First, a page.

Have you ever looked into a sparse spice cupboard and wondered how a chef would restock it? Wonder no more! We interviewed three SAGE Chefs on their go-to spices, herbs, and flavor combos. Stock up on these, and you’ll always be prepared for a delicious meal.
Steve Freas, Chef for 32 years
“Salt and pepper are my go-to’s, because underseasoned food is as bad as poorly prepared food. I like the freshness that thyme and lemon thyme bring to food, especially grains and poultry. Certain combinations are delicious, too, like blueberry and lemon in drinks, strawberry and balsamic vinegar in salads, and either pairing in desserts.
“Tomato and basil with high-quality olive oil is my quintessential summer dish. And for a garlicky barbecue sauce, lightly coat chicken with a combination of brown sugar, garlic, and kosher salt before grilling. Finally, dry white wine, shallots, and heavy cream, reduced, is one of my favorite sauces on nearly anything.”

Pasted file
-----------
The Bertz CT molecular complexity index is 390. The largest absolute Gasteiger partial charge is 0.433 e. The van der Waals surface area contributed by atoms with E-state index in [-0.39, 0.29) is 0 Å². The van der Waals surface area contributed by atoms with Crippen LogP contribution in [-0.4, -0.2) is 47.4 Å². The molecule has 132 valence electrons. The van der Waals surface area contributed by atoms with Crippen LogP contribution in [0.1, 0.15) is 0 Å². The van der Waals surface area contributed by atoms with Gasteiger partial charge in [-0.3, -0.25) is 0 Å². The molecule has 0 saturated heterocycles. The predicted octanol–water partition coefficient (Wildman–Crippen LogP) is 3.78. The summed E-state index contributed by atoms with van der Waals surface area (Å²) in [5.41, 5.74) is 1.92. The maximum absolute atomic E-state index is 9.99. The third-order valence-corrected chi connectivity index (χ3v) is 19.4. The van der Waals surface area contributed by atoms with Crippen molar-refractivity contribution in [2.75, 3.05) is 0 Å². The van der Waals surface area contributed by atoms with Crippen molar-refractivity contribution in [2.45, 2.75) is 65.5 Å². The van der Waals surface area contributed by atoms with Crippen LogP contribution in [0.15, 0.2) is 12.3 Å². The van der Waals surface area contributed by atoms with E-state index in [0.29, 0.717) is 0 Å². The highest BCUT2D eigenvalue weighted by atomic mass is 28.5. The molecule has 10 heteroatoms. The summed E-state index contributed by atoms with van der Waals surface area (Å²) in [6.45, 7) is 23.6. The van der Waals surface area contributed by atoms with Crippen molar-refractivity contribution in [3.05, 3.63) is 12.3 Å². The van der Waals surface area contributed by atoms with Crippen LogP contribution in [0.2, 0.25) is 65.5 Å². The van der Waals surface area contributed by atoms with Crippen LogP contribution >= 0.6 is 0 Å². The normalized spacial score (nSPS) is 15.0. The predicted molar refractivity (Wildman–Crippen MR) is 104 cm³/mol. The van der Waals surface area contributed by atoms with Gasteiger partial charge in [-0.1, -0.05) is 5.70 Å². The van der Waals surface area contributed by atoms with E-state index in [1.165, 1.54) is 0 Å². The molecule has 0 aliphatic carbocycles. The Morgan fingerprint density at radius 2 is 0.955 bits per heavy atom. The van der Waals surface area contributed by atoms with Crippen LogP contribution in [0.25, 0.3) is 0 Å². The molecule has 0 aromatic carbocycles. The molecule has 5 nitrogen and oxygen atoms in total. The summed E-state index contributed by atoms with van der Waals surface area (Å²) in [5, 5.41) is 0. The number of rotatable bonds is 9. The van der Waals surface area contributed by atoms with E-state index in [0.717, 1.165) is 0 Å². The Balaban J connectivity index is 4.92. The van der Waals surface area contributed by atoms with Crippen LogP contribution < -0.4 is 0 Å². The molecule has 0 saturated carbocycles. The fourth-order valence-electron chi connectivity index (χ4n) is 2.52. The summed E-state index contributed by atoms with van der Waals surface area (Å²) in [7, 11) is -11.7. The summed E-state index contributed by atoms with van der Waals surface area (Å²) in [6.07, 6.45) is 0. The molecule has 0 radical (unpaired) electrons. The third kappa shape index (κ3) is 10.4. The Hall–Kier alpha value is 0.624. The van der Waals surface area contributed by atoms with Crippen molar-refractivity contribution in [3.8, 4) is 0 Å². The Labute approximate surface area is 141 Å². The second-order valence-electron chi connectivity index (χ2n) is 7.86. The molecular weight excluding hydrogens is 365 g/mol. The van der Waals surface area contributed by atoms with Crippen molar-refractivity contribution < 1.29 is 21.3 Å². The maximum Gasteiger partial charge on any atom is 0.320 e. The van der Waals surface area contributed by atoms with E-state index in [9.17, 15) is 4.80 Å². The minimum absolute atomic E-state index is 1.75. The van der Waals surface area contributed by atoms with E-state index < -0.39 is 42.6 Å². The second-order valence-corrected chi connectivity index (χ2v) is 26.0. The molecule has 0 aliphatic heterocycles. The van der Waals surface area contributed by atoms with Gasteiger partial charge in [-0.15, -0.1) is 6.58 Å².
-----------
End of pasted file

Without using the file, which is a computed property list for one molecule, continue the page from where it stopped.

Erin Still, Chef for 25 years
“My dried spice staples are paprika, cayenne, granulated garlic, onion flakes, parsley, thyme, and oregano—they’re super-versatile. I can turn them into a dry rub with a little brown sugar, or use the thyme and oregano to make a homemade focaccia or pizza dough.
“I always have a pot of fresh rosemary, thyme, and basil. In the fall, when it starts getting chilly and a frost looms, I cut the plants down really low, chop all of the herbs, and then use them to make a pound of compound butter. The hands-down winner for using the butter is either to flavor mussels and clams with white wine, or to season the most decadent roast chicken.”
Gena Szeliga, Chef for 10 years
“I put black pepper in almost everything. I use cumin for meats, and I particularly like to toast it and add it to black beans with garlic and onions. Bay leaves are great simmered with meats, beans, or lentils, and in soups. And I like to add smoked paprika to dry rubs—it’s really good on short ribs!
“Then there are the pairings I always go back to: celery seed for roasts and sauerkraut; sage with pork; and thyme in meats, gravies, and rice. And although it’s not an herb or spice, always salt!”